Here is a photo of her taken today, in full stride.

Saturday, October 16, 2010

new hope for Rasmussen's Encephalitis (RE)

Tomorrow my sister Deirdre arrives home the US after attending the first major conference on Rasmussen's Encephalitis.  Deirdre and I have both been involved (Deirdre much more than me) in researching and writing background papers for the conference.  There has been very little research into the causes and medical cures for RE due (1) the rarity of the disease, and (2) a surgical cure is available through hemispherectomy surgery.  The problem is of course, that this surgical cure comes at a significant cost to the child, and it is a very blunt and non-targeted way of dealing with an immunological disease.  Also, this surgical cure has not changed much in the last 50 years.  We think 21st century medicine should be capable of providing a more sophisticated and less brutal approach to dealing with chronic inflammation in the brain than simply removing or disconnecting the effected half.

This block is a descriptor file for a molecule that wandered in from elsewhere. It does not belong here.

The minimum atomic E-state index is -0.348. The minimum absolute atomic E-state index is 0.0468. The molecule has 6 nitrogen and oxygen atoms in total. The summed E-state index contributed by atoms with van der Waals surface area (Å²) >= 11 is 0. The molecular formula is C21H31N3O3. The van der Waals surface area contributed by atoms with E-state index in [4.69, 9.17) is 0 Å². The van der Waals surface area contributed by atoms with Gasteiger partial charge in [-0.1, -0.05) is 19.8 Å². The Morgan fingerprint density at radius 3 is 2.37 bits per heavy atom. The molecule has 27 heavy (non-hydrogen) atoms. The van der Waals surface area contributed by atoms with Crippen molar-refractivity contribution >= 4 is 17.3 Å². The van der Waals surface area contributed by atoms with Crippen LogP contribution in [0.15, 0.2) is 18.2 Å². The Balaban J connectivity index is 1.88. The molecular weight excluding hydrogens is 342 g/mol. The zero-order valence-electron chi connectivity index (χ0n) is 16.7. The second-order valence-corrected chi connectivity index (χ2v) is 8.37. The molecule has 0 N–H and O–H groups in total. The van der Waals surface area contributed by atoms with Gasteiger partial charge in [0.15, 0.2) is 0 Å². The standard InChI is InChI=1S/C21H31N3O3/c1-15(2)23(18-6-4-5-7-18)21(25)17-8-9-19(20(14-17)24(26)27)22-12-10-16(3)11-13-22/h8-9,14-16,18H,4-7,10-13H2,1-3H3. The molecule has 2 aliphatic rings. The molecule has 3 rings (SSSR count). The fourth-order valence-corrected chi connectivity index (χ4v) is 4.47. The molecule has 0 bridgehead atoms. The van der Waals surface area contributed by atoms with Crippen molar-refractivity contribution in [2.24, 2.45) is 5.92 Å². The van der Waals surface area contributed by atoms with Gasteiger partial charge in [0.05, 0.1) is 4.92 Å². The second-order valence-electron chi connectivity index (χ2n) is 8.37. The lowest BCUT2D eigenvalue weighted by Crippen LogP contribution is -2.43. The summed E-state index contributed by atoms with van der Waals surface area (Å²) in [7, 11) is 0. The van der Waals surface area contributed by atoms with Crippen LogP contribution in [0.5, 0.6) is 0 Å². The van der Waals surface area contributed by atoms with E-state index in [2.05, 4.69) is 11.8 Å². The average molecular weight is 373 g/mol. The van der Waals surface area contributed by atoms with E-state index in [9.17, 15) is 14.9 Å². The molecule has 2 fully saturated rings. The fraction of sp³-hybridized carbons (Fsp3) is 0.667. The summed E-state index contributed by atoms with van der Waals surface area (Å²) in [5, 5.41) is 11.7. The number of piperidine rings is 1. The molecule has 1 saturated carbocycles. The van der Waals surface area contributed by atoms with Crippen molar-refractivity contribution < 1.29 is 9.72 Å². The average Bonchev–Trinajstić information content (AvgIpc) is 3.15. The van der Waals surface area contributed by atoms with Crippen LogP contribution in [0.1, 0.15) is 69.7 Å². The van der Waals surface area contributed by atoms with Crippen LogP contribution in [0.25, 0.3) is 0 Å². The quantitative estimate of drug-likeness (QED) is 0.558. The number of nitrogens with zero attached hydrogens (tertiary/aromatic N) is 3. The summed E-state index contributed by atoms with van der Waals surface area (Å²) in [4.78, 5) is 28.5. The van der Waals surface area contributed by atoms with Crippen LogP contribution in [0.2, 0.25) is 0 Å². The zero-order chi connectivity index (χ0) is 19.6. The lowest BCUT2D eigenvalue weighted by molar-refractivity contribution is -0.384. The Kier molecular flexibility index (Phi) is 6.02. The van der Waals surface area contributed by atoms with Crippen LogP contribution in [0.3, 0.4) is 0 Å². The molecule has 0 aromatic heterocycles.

At the conference, over 50 of the world's key players in RE and top immunologists, biochemists and geneticists came together to discuss the future course of research that may yield a cure for RE.  They all agreed that RE is 'ripe' for research and a key group of doctors will meet again in February to agree a research agenda.  Top of the list will be setting up a process for researchers to gain access to brain tissue from RE children.  We are very glad that we insisted the Royal Children's Hospital store some of Freya's brain tissue for future research purposes.  We will happily donate it to a research brain tissue bank.

Some of the specialists at the conference also felt that specific treatments available for MS sufferers may potentially benefit RE children.  Deirdre tells me there was a great deal of excitement and enthusiasm at the conference for the type of research that could be conducted, and some believe that current treatments for other neuro-inflammatory disorders might be applicable for RE children.

Fingers crossed that this conference represents a turning point that will jump start research into understanding and curing RE - hopefully saving future children from this debilitating disease.

Sunday, October 10, 2010

Sunday 10th October